The struggling Big East could soon announce a big, big change.
With Dez Wells, the Terps have all the looks of an NCAA Tournament team and a squad that should present a formidable opening test for Kentucky.
The NCAA’s decision to allow Dez Wells to play this season for Maryland immediately changes the landscape of the entire ACC.
Just how good is Louisville? Well, this has the potential to be Rick Pitino’s best team since he stepped back into the Commonwealth 11 years ago.
The Wildcats may have lost to Vanderbilt on Sunday, but they’re still ripe for a major run in the NCAA Tournament.
Despite some theories that a double bye could hurt Syracuse, it’s difficult to see Jim Boeheim’s team not playing Saturday night for a Big East title.
Isn’t it amazing how the Tarheels started the season as the unanimous top team in the country and now people barely even acknowledge that they exist?
Jeremy Lin isn’t the only Knicks player to battle his way back to the NBA after being forced to pave his way through the D-League.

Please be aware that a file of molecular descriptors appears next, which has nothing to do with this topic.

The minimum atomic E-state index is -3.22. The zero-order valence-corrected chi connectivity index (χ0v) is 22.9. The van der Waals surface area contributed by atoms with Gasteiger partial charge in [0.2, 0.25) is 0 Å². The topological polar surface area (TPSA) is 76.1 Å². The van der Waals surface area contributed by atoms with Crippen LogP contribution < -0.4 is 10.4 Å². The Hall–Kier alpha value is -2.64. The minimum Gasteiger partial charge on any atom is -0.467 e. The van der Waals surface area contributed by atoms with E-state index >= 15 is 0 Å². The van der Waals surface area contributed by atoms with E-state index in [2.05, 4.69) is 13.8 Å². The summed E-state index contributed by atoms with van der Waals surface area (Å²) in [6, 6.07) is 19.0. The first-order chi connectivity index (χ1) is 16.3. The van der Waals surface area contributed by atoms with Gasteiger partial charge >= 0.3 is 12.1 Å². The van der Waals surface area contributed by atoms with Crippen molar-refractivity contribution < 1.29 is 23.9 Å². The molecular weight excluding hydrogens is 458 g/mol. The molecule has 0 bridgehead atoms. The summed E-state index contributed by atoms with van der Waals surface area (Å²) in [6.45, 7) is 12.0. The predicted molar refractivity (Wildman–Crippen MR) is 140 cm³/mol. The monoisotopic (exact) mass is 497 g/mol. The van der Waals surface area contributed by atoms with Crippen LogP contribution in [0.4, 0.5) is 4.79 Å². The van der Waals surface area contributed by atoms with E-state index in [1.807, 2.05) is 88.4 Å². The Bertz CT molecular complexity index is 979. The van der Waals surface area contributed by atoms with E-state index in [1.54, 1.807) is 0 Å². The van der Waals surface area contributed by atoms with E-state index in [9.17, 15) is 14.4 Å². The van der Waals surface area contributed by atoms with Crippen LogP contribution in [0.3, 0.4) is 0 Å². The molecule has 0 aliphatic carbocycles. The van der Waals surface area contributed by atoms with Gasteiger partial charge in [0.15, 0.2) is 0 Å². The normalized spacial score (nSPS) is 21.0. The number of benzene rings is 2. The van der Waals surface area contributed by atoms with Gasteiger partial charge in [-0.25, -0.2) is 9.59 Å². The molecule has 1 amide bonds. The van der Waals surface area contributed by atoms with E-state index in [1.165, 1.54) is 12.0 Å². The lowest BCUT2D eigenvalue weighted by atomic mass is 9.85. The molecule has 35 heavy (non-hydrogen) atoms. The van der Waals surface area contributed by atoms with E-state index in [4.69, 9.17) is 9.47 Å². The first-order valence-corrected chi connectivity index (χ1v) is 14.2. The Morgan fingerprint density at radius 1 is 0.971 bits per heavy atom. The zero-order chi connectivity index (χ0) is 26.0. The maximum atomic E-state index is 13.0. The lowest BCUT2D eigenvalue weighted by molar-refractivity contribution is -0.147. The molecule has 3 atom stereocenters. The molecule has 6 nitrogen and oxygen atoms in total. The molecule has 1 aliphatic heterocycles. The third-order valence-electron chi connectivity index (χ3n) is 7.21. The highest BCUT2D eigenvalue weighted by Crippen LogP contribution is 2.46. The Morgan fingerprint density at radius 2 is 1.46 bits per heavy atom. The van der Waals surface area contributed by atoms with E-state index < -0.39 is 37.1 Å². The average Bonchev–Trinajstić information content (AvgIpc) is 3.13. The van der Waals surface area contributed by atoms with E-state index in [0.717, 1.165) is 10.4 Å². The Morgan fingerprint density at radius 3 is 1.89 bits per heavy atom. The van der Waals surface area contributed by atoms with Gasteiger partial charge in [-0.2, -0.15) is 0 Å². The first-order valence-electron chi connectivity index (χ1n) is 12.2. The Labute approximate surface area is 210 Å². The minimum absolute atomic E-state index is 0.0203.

UConn still can find a way into the field of 68. They’re a team that’s finally starting to click at the right time.
I’m well aware that the Golden Eagles lost a few weeks ago at Notre Dame and earlier in the season at Georgetown, but other than Syracuse this looks like the team that has the chance to go the deepest in the NCAA Tournament.
It was only one game, but it was tough not be encouraged with how the Huskies played on Wednesday night against DePaul.
If you like Big East basketball, Cincy-Marquette is a must watch.
A match up between the two most talented teams in the MAAC Conference features a chance for the Stags to make a statement and the Gaels to remedy their inconsistencies.
It’s going to take an extremely special team to beat Jim Boeheim’s Orange at the Carrier Dome — and Marquette will be more than desperate to get it done.
Some people told me I was crazy when I made that statement prior to Kentucky’s win over Louisville on Saturday but when you watch “MKG” play, it’s tough not to see why he’s more valuable than anyone else in college basketball.